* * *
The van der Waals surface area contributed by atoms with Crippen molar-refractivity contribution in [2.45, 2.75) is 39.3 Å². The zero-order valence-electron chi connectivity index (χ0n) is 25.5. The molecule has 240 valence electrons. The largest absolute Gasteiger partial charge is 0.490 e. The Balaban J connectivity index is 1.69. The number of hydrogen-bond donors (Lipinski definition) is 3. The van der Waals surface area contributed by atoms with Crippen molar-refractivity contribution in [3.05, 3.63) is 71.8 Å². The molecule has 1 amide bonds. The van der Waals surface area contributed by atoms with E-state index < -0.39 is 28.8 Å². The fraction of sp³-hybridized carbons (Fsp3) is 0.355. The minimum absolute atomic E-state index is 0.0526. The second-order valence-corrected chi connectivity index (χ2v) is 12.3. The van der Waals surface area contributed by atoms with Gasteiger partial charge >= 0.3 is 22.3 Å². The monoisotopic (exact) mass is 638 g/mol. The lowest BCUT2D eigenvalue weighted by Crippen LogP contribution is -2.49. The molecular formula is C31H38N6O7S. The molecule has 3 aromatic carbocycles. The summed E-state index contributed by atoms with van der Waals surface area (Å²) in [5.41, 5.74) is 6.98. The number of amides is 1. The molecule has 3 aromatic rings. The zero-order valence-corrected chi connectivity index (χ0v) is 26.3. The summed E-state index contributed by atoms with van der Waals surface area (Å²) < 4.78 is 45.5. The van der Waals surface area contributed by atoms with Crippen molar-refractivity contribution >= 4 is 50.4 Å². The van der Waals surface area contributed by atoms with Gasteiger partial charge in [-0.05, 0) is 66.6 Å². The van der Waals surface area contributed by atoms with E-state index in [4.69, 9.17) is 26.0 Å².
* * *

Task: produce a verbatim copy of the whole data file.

The van der Waals surface area contributed by atoms with Crippen molar-refractivity contribution in [2.45, 2.75) is 39.3 Å². The zero-order valence-electron chi connectivity index (χ0n) is 25.5. The molecule has 240 valence electrons. The largest absolute Gasteiger partial charge is 0.490 e. The Balaban J connectivity index is 1.69. The number of hydrogen-bond donors (Lipinski definition) is 3. The van der Waals surface area contributed by atoms with Crippen molar-refractivity contribution in [3.05, 3.63) is 71.8 Å². The molecule has 1 amide bonds. The van der Waals surface area contributed by atoms with E-state index < -0.39 is 28.8 Å². The fraction of sp³-hybridized carbons (Fsp3) is 0.355. The minimum absolute atomic E-state index is 0.0526. The second-order valence-corrected chi connectivity index (χ2v) is 12.3. The van der Waals surface area contributed by atoms with Gasteiger partial charge >= 0.3 is 22.3 Å². The monoisotopic (exact) mass is 638 g/mol. The lowest BCUT2D eigenvalue weighted by Crippen LogP contribution is -2.49. The molecular formula is C31H38N6O7S. The molecule has 3 aromatic carbocycles. The summed E-state index contributed by atoms with van der Waals surface area (Å²) in [5.41, 5.74) is 6.98. The number of amides is 1. The molecule has 3 aromatic rings. The zero-order valence-corrected chi connectivity index (χ0v) is 26.3. The summed E-state index contributed by atoms with van der Waals surface area (Å²) < 4.78 is 45.5. The van der Waals surface area contributed by atoms with Crippen molar-refractivity contribution >= 4 is 50.4 Å². The van der Waals surface area contributed by atoms with Gasteiger partial charge in [-0.05, 0) is 66.6 Å². The van der Waals surface area contributed by atoms with E-state index in [4.69, 9.17) is 26.0 Å².